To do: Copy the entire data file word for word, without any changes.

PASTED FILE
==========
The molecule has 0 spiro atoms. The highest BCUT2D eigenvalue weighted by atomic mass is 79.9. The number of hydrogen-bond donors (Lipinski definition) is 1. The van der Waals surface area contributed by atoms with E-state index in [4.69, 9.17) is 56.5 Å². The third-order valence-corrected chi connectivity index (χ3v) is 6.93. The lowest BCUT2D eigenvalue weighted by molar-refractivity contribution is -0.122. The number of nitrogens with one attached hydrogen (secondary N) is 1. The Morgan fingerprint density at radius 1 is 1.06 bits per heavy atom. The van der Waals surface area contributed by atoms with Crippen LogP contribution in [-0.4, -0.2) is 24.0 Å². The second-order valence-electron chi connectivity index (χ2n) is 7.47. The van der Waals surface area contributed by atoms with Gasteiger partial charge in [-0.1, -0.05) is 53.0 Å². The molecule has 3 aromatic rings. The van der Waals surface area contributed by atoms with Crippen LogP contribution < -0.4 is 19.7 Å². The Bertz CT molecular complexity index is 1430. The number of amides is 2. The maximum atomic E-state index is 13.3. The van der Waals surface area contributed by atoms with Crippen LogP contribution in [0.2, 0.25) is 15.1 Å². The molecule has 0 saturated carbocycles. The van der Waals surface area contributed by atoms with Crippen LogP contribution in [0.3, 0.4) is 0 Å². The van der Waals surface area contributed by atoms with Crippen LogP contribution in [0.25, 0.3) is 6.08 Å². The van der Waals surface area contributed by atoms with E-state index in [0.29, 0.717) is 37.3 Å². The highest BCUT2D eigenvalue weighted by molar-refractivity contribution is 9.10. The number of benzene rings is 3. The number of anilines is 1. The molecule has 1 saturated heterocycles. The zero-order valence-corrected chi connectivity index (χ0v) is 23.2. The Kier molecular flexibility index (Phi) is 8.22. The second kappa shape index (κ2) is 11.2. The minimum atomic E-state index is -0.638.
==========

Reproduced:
The molecule has 0 spiro atoms. The highest BCUT2D eigenvalue weighted by atomic mass is 79.9. The number of hydrogen-bond donors (Lipinski definition) is 1. The van der Waals surface area contributed by atoms with E-state index in [4.69, 9.17) is 56.5 Å². The third-order valence-corrected chi connectivity index (χ3v) is 6.93. The lowest BCUT2D eigenvalue weighted by molar-refractivity contribution is -0.122. The number of nitrogens with one attached hydrogen (secondary N) is 1. The Morgan fingerprint density at radius 1 is 1.06 bits per heavy atom. The van der Waals surface area contributed by atoms with Crippen LogP contribution in [-0.4, -0.2) is 24.0 Å². The second-order valence-electron chi connectivity index (χ2n) is 7.47. The van der Waals surface area contributed by atoms with Gasteiger partial charge in [-0.1, -0.05) is 53.0 Å². The molecule has 3 aromatic rings. The van der Waals surface area contributed by atoms with Crippen LogP contribution < -0.4 is 19.7 Å². The Bertz CT molecular complexity index is 1430. The number of amides is 2. The maximum atomic E-state index is 13.3. The van der Waals surface area contributed by atoms with Crippen LogP contribution in [0.2, 0.25) is 15.1 Å². The molecule has 0 saturated carbocycles. The van der Waals surface area contributed by atoms with Crippen LogP contribution in [0.3, 0.4) is 0 Å². The van der Waals surface area contributed by atoms with Crippen LogP contribution in [0.25, 0.3) is 6.08 Å². The van der Waals surface area contributed by atoms with E-state index in [0.29, 0.717) is 37.3 Å². The highest BCUT2D eigenvalue weighted by molar-refractivity contribution is 9.10. The number of benzene rings is 3. The number of anilines is 1. The molecule has 1 saturated heterocycles. The zero-order valence-corrected chi connectivity index (χ0v) is 23.2. The Kier molecular flexibility index (Phi) is 8.22. The second kappa shape index (κ2) is 11.2. The minimum atomic E-state index is -0.638.